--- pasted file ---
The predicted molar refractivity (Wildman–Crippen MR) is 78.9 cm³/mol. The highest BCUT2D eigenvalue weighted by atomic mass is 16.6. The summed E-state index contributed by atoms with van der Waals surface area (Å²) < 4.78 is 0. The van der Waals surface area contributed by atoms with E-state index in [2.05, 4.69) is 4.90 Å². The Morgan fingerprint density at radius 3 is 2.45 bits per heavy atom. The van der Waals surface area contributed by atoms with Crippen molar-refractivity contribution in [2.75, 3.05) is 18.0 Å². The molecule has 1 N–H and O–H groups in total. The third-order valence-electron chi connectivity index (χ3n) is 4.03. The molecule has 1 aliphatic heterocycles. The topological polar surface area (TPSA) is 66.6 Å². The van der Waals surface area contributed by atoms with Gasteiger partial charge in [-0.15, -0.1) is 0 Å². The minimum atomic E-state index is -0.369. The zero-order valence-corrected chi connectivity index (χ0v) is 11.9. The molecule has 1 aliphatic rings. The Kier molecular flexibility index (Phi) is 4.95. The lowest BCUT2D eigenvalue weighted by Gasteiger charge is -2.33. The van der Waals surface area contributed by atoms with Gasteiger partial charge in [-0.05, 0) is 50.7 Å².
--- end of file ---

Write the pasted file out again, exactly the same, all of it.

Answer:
The predicted molar refractivity (Wildman–Crippen MR) is 78.9 cm³/mol. The highest BCUT2D eigenvalue weighted by atomic mass is 16.6. The summed E-state index contributed by atoms with van der Waals surface area (Å²) < 4.78 is 0. The van der Waals surface area contributed by atoms with E-state index in [2.05, 4.69) is 4.90 Å². The Morgan fingerprint density at radius 3 is 2.45 bits per heavy atom. The van der Waals surface area contributed by atoms with Crippen molar-refractivity contribution in [2.75, 3.05) is 18.0 Å². The molecule has 1 N–H and O–H groups in total. The third-order valence-electron chi connectivity index (χ3n) is 4.03. The molecule has 1 aliphatic heterocycles. The topological polar surface area (TPSA) is 66.6 Å². The van der Waals surface area contributed by atoms with Gasteiger partial charge in [-0.15, -0.1) is 0 Å². The minimum atomic E-state index is -0.369. The zero-order valence-corrected chi connectivity index (χ0v) is 11.9. The molecule has 1 aliphatic rings. The Kier molecular flexibility index (Phi) is 4.95. The lowest BCUT2D eigenvalue weighted by Gasteiger charge is -2.33. The van der Waals surface area contributed by atoms with Gasteiger partial charge in [-0.05, 0) is 50.7 Å².